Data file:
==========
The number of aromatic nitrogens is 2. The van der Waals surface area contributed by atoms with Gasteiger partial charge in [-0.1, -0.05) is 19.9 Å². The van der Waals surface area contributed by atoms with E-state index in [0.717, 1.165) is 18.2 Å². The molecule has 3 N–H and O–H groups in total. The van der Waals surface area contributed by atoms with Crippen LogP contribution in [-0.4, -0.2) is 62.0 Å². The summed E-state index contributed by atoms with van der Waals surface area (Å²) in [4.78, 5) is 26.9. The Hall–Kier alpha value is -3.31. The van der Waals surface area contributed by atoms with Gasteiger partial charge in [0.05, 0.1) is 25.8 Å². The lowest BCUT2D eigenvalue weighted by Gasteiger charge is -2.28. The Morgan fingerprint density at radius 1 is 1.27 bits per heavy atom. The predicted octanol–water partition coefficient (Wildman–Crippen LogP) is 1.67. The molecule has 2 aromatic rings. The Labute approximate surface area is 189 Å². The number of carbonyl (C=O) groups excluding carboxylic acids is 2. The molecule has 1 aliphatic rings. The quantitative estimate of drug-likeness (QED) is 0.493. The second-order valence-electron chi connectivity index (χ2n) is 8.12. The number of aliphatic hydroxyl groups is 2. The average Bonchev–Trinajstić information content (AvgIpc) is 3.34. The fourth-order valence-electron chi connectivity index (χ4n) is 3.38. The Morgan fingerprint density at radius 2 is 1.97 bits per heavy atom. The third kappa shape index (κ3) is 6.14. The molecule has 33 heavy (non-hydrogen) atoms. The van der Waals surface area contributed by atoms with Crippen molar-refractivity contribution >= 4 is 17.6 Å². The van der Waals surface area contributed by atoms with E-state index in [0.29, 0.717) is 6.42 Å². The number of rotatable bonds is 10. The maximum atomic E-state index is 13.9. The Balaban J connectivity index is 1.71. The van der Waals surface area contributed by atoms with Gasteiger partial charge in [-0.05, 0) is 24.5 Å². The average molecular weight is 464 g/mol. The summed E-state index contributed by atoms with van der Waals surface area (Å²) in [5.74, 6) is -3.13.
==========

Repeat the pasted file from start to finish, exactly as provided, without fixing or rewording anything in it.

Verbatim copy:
The number of aromatic nitrogens is 2. The van der Waals surface area contributed by atoms with Gasteiger partial charge in [-0.1, -0.05) is 19.9 Å². The van der Waals surface area contributed by atoms with E-state index in [0.717, 1.165) is 18.2 Å². The molecule has 3 N–H and O–H groups in total. The van der Waals surface area contributed by atoms with Crippen LogP contribution in [-0.4, -0.2) is 62.0 Å². The summed E-state index contributed by atoms with van der Waals surface area (Å²) in [4.78, 5) is 26.9. The Hall–Kier alpha value is -3.31. The van der Waals surface area contributed by atoms with Gasteiger partial charge in [0.05, 0.1) is 25.8 Å². The lowest BCUT2D eigenvalue weighted by Gasteiger charge is -2.28. The Morgan fingerprint density at radius 1 is 1.27 bits per heavy atom. The predicted octanol–water partition coefficient (Wildman–Crippen LogP) is 1.67. The molecule has 2 aromatic rings. The Labute approximate surface area is 189 Å². The number of carbonyl (C=O) groups excluding carboxylic acids is 2. The molecule has 1 aliphatic rings. The quantitative estimate of drug-likeness (QED) is 0.493. The second-order valence-electron chi connectivity index (χ2n) is 8.12. The number of aliphatic hydroxyl groups is 2. The average Bonchev–Trinajstić information content (AvgIpc) is 3.34. The fourth-order valence-electron chi connectivity index (χ4n) is 3.38. The Morgan fingerprint density at radius 2 is 1.97 bits per heavy atom. The third kappa shape index (κ3) is 6.14. The molecule has 33 heavy (non-hydrogen) atoms. The van der Waals surface area contributed by atoms with Crippen molar-refractivity contribution >= 4 is 17.6 Å². The van der Waals surface area contributed by atoms with E-state index in [0.29, 0.717) is 6.42 Å². The number of rotatable bonds is 10. The maximum atomic E-state index is 13.9. The Balaban J connectivity index is 1.71. The van der Waals surface area contributed by atoms with Gasteiger partial charge in [-0.05, 0) is 24.5 Å². The average molecular weight is 464 g/mol. The summed E-state index contributed by atoms with van der Waals surface area (Å²) in [5.74, 6) is -3.13.